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Navy researchers produce 100% bio-derived high-density renewable diesel and jet by blending sesquiterpanes with synthetic paraffinic kerosene

A team at the Naval Air Warfare Center Weapons Division (NAWCWD) at China Lake has produced 100% bio-derived high-density renewable diesel and jet fuels by blending multicyclic sesquiterpanes with a synthetic paraffinic kerosene (5-methylundecane). The resulting renewable fuels have densities and net heats of combustion higher than petroleum-based fuels while maintaining cetane numbers high enough (between 45 and 57) for use in conventional diesel engines.

The team said that its results show that full-performance and even ultra-performance fuels can be generated by combining bio-derived sesquiterpanes and paraffins. All components can be generated from biomass sugars by a combination of fermentation and chemical catalysis which may allow for their production at industrially relevant scale, they noted. An open access paper on the work has been accepted for publication in the ACS journal Energy & Fuels.

Most of the recent research on full-performance renewable fuels for jet and diesel propulsion has focused on synthetic paraffinic kerosenes (SPKs). These fuels have a number of characteristics that make them attractive for use in both diesel and turbine engines. SPKs burn cleanly and generate little in the way of coke or polyaromatics due to the absence of aromatic compounds in the fuel.

The lack of aromatics and naphthenes also has a negative impact, evidenced by the decreased density of the fuel. Further, aromatic compounds are essential to engine integrity in a number of fielded systems due to their ability to swell o-rings and seals. Naphthenes typically account for ~45% of diesel fuel, and aromatics comprise ~25%; similarly, jet fuel contains ~35% naphthenes and 20% aromatics. The combination of naphthenes, aromatics and paraffins in conventional diesel fuel results in densities from 0.825-0.850 g/mL, while petroleum-derived jet fuels have densities of about 0.81 g/mL.

In contrast, renewable fuels containing purely paraffinic or isoparaffinic hydrocarbons in the C10-C14 range have densities from about 0.73-0.76 g/mL, while renewable diesel range hydrocarbons with their average higher molecular weights have densities of up to ~0.78 g/mL. A potential solution to the low density of these fuels is to blend high density naphthenes with the paraffins. Terpenoids are particularly compelling sources of renewable naphthenes that can be isolated from pine resin or generated via biosynthetic approaches. Toward this end a number of researchers have been investigating bio-derived naphthenes based on monoterpenes, sesquiterpenes, and diterpenes. Some of these molecules have densities as high as 0.94 g/mL, with their viscosities dependent on their structures and molecular weight.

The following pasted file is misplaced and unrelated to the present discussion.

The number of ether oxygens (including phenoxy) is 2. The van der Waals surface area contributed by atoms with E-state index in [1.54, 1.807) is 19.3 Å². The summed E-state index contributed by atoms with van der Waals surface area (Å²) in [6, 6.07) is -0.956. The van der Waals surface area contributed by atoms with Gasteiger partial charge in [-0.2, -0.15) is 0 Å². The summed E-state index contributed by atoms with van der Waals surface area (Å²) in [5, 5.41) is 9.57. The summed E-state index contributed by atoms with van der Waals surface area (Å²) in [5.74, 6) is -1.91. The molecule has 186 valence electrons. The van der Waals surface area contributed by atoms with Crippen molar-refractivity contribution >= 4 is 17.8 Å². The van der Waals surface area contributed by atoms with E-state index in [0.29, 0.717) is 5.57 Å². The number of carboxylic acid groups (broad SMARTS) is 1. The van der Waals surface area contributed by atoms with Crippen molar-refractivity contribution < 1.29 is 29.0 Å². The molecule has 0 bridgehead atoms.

—Harvey et al.

NAWCWD researchers have been pursuing high-density biofuels for a number of years (e.g., earlier post, earlier post). In 2014, a NAWCWD team demonstrated that renewable high density fuels with net heats of combustion ranging from ~133,000 to 141,000 Btu gal-1—up to 13% higher than commercial jet fuel (~125,000 Btu)—can be generated by combining heterogeneous catalysis with multicyclic sesquiterpenes produced by engineered organisms. (Earlier post.)

This latest study explored the use of sesquiterpanes as blendstocks to enable 100% bio-derived high-density diesel and jet fuel. The sesquiterpanes impart high density and volumetric net heat of combustion to the blends; the modestly branched paraffin component decreases the viscosity and increases the cetane number.

In the paper, they reported achieving a surrogate diesel fuel comprising 65% sesquiterpanes and 35% 5-methylundecane with a cetane number of 45.7, a density of 0.853 g/mL, and a volumetric net heat of combustion (NHOC) of 134.0 kBtu/gal. By increasing the amount of paraffin to 60% by volume, they prepared a jet fuel surrogate with a cetane number of 57.0, a density of 0.806 g/mL, a -20 °C kinematic viscosity of 8.3 mm2/s, and a NHOC of 124.6 kBtu/gal.

The ability to synthesize renewable fuels that outperform petroleum-derived fuels is an emerging trend in biofuel development. Virtually all full-performance biofuels are generated via direct biosynthesis or some combination of biosynthesis and chemical catalysis. This provides the opportunity to improve the performance of renewable fuels through custom design of fuel composition. In addition to their utility in high-performance fuel blends, the individual components studied in this work can be used to upgrade the properties of other biofuels as well as conventional jet and diesel fuels. Both components of the fuel blends studied in this work can be derived from biomass sugars by combining fermentation processes with chemical catalysis. This suggests that fuels of this type could potentially be generated on a scale that would make them practical for widespread military or commercial use.

—Harvey et al.



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